"They [health-care professionals] don't have the license, but there are several school systems that already have this in place," Heatley said. He did not specify which districts use health-care professionals instead of nurses, however. The superintendent said the district will also employ two lead nurses, which will cost an additional $114,348 a year.
Another cut, which has been proposed since Feb. 1, is the elimination of 52 media paraprofessionals in the county's elementary and middle schools. This is expected to save $1.59 million per year. It would also leave only one media person working in each of the county's elementary and middle schools.
School System Coordinator of Media Services Leslie Pratschler said that would put the district up against a state law that mandates that the school media center remain open while instruction is taking place in the school, and that school media specialists be allowed to take a lunch break. The media specialists are also the people at the schools who are responsible for making a lot of technology in the schools work, she said.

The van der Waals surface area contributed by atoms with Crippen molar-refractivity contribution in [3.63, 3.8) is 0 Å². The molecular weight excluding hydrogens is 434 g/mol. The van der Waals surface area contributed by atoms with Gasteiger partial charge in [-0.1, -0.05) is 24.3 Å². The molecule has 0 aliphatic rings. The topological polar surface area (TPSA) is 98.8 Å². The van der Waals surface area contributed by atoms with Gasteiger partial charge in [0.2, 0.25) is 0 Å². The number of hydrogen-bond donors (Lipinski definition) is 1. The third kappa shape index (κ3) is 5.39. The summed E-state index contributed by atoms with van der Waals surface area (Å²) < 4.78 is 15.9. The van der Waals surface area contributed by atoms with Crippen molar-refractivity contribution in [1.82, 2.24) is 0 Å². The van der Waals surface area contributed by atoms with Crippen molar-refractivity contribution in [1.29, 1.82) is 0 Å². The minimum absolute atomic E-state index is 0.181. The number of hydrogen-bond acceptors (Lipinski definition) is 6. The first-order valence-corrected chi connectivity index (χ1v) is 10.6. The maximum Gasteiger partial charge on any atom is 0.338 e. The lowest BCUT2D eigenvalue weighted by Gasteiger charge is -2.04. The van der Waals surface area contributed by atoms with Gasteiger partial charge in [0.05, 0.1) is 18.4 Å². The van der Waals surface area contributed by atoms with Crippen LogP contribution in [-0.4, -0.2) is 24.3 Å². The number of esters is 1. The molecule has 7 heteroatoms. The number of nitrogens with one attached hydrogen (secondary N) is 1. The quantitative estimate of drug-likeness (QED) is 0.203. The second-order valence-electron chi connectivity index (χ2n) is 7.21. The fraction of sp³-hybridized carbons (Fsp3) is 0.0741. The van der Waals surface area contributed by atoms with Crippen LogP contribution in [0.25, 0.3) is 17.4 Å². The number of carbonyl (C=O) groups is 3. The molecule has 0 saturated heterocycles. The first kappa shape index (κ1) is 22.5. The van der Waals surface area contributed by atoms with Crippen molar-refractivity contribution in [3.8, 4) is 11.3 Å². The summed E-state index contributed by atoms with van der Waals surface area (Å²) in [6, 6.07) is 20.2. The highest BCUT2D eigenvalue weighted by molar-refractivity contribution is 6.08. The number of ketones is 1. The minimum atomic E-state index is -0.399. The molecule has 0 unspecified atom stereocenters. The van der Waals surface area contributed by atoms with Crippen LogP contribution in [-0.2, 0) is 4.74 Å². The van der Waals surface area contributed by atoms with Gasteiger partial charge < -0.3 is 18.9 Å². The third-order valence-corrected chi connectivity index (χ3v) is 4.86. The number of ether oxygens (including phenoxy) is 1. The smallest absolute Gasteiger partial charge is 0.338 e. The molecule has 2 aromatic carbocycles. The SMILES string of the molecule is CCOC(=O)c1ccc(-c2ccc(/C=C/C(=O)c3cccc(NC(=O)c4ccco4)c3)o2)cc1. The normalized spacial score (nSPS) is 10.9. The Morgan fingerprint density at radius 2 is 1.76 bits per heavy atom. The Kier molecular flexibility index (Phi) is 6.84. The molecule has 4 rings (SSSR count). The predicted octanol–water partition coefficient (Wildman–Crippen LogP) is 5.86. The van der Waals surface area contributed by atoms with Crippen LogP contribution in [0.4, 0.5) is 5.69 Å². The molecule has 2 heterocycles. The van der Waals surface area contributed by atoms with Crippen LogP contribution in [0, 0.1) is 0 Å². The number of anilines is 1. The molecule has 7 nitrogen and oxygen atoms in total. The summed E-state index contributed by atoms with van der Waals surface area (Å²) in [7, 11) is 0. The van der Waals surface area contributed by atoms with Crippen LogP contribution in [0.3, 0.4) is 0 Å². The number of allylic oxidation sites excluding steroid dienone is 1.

"Right now, if a piece of technology breaks down, the media specialist is your first line of defense," Pratschler said. "That's not going to be able to happen under this proposal."
Goree and School Board Members Pamela Adamson and Mary Baker said support personnel from other parts of the system should be used to provide backup for the media specialists, if the media paraprofessional positions are cut.
Heatley held firm, though, that the district will have fewer staff members next year. "There are going to be less people employed by the school district during the 2010-2011 school year than there were in 2009-2010," he said. "We can only employ so many people, because we have to keep the lights on."